• From May 15, 2003, through April 10, 2013, the Boston Red Sox sold out every home game at Fenway Park, a total of 820 games, breaking the sport’s all-time attendance record.
  • The Boston Red Sox went on an 86-year losing drought after Harry Frazee traded Babe Ruth to the New York Yankees in 1920, preventing them from winning the World Series. The “Curse of the Bambino” was thought to be the cause of this trend. When the Red Sox beat the Cardinals in 2004, the losing streak and presumably the curse came to an end.
  • The Boston Public Library, which opened in 1849, was not only the country’s first public library, but it also became the country’s first branch library system when the first branch opened in East Boston in 1869.

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Interesting Library of Boston Fact

  • The Boston Public Library was the first to lend books; earlier, books could not be taken out of libraries.
  • Due to traffic congestion, the Big Dig diverted Boston’s major highway into a 3.5-mile tunnel. The Central Artery (I-93), which was meant to carry 75,000 automobiles, had nearly 190,000 vehicles pass through it each day. With interest, the project is expected to cost $22 billion, making it the most costly roadway project in US history. The Rose Kennedy Greenway, a collection of contemporary urban parks, replaced the original highway.
  • In 1636, Boston created the United States’ first higher education institution. The college was named after its first patron, John Harvard, who bequeathed the college his library and part of his wealth when he died in 1638.
  • The Boston Mather School (1639) was the country’s first public primary school.
  • The “T” subway in Boston carries an average of 1.3 million passengers every day. The MBTA (Massachusetts Bay Transportation Authority) is abbreviated as “T.”
  • Boston Common Park is a public park in Boston, Massachusetts.
  • Before the American Revolutionary War, the British utilized Boston Common Park as a camp.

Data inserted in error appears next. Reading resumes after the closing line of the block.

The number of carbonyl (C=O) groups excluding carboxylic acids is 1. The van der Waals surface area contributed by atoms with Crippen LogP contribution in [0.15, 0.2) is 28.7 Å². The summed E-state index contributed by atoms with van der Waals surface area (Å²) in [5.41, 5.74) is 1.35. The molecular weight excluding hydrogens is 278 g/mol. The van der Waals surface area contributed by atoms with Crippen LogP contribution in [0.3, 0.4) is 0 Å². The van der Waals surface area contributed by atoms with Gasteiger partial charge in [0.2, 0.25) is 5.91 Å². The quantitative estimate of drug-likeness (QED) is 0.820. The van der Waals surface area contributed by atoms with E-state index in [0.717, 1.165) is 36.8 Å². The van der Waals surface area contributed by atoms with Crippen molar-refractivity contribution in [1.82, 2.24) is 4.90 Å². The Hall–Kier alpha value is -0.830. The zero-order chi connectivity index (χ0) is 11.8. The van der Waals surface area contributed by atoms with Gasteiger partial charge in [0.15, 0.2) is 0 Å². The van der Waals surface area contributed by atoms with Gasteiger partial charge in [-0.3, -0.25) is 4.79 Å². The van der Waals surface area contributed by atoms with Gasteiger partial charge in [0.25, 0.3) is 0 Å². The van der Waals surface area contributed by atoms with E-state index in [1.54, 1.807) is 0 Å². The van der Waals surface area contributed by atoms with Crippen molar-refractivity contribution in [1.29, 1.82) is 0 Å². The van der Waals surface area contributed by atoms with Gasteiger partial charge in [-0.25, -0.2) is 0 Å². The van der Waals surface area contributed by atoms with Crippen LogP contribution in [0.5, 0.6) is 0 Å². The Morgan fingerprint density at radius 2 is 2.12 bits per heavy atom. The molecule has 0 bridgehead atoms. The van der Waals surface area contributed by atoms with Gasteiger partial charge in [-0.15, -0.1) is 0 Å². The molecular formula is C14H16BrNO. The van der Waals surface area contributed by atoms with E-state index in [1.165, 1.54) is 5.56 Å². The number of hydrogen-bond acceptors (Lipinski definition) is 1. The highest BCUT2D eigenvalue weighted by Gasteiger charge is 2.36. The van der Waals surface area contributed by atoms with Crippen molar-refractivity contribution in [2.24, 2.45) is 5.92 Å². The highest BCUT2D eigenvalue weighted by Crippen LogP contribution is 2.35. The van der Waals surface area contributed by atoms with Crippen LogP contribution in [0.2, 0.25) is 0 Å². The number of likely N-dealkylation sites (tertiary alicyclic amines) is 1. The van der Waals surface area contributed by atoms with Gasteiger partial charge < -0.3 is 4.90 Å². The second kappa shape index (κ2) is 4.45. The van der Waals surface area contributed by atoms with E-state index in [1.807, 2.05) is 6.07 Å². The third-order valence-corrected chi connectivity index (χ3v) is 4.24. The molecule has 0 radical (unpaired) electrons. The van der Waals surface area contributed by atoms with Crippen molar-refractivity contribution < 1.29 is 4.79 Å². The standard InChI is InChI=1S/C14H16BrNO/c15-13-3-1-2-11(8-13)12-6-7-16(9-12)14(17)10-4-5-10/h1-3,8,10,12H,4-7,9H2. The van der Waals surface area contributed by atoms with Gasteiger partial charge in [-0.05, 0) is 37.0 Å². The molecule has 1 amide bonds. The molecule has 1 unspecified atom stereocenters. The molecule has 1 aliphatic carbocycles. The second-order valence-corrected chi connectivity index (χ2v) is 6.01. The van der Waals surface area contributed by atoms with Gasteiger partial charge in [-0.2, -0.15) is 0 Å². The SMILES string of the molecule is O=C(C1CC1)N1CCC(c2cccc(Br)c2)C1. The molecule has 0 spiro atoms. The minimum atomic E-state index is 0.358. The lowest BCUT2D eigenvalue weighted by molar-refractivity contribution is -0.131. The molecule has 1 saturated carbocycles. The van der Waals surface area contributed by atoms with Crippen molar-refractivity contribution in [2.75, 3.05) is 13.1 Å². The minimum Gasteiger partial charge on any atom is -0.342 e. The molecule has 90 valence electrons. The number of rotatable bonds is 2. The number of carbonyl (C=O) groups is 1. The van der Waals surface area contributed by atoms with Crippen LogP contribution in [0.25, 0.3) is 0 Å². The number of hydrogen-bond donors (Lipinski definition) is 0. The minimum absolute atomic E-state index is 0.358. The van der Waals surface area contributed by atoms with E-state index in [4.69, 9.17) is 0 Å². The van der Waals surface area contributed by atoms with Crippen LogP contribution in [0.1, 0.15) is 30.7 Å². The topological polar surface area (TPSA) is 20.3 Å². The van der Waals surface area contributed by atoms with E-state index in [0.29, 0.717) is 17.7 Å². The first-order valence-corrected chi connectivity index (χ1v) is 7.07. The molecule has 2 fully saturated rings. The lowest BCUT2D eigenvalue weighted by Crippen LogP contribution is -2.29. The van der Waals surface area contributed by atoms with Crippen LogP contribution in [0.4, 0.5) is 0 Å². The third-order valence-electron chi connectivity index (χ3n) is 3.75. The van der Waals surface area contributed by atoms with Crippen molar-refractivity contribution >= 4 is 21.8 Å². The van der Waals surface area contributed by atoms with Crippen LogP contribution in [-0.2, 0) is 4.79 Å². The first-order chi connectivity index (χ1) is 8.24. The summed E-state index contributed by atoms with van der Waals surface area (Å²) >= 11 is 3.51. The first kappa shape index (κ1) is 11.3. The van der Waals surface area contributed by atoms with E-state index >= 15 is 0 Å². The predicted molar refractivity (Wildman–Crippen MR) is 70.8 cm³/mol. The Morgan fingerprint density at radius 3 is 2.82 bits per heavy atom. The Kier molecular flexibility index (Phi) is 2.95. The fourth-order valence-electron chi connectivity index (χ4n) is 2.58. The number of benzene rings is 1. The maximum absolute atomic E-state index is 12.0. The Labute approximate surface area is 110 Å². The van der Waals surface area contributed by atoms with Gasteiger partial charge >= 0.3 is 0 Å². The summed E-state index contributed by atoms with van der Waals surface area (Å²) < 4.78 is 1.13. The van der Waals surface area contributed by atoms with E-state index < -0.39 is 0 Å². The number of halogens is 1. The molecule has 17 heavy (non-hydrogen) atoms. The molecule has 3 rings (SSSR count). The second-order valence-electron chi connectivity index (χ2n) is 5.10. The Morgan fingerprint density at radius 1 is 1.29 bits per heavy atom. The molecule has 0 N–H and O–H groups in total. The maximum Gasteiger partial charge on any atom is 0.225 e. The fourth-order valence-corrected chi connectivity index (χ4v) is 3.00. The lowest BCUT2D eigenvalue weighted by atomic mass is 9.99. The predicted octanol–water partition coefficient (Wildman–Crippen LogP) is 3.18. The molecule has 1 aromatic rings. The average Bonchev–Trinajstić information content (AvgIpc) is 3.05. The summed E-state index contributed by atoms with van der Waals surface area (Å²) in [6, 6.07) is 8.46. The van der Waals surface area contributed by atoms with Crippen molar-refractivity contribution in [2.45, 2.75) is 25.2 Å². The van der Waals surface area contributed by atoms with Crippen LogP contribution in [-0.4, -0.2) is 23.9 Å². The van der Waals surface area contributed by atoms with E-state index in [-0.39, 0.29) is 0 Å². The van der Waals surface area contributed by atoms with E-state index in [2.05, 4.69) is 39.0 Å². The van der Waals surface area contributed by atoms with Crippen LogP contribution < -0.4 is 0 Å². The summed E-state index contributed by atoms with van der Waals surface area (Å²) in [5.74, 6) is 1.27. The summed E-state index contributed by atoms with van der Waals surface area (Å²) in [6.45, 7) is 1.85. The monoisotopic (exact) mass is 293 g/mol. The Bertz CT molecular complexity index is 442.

• The oldest public park in the United States is Boston Common, which was founded in 1634. To build the park, each household in the Boston colony paid a minimum of six shillings to William Blackstone, the area’s first European inhabitant.
  • On September 1, 1897, Boston established the first subway system in the United States. 910 bodies were discovered during the two and a half years it took to build the subway. On the first day of service, 240 people crammed into a 45-person subway car.
  • The Boston University Bridge is one of the few places in the world where a boat can travel beneath a railway, a car, and an airplane.
  • The Hancock Building in Boston has colored lights that broadcast meteorological information. Solid blue indicates a clean view; flashing blue indicates the presence of clouds; solid red indicates the presence of rain, and flashing red indicates the presence of snow. During the summer, flashing red indicates that the Red Sox game has been rained out.

Boston facts

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  • On March 18, 1990, two men posing as police officers stole 12 pieces of art valued at over $100 million from Boston’s Isabella Stewart Gardner Museum, making it the greatest art robbery in US history. The pieces have yet to be found.
  • Emily Dickinson, Ralph Waldo Emerson, Theodor Seuss Geisel (Dr. Seuss), Edgar Allan Poe, Sylvia Plath, Donna Summer, Mindy Kaling, Matt Leblanc, Leonard Nimoy, Conan O’Brien, Amy Poehler, George Stephanopoulos, Uma Thurman, Mark Wahlberg, Barbara Walters, Eli Whitney, Samuel F. B. Morse, Benjamin Franklin, John Hancock, Paul Revere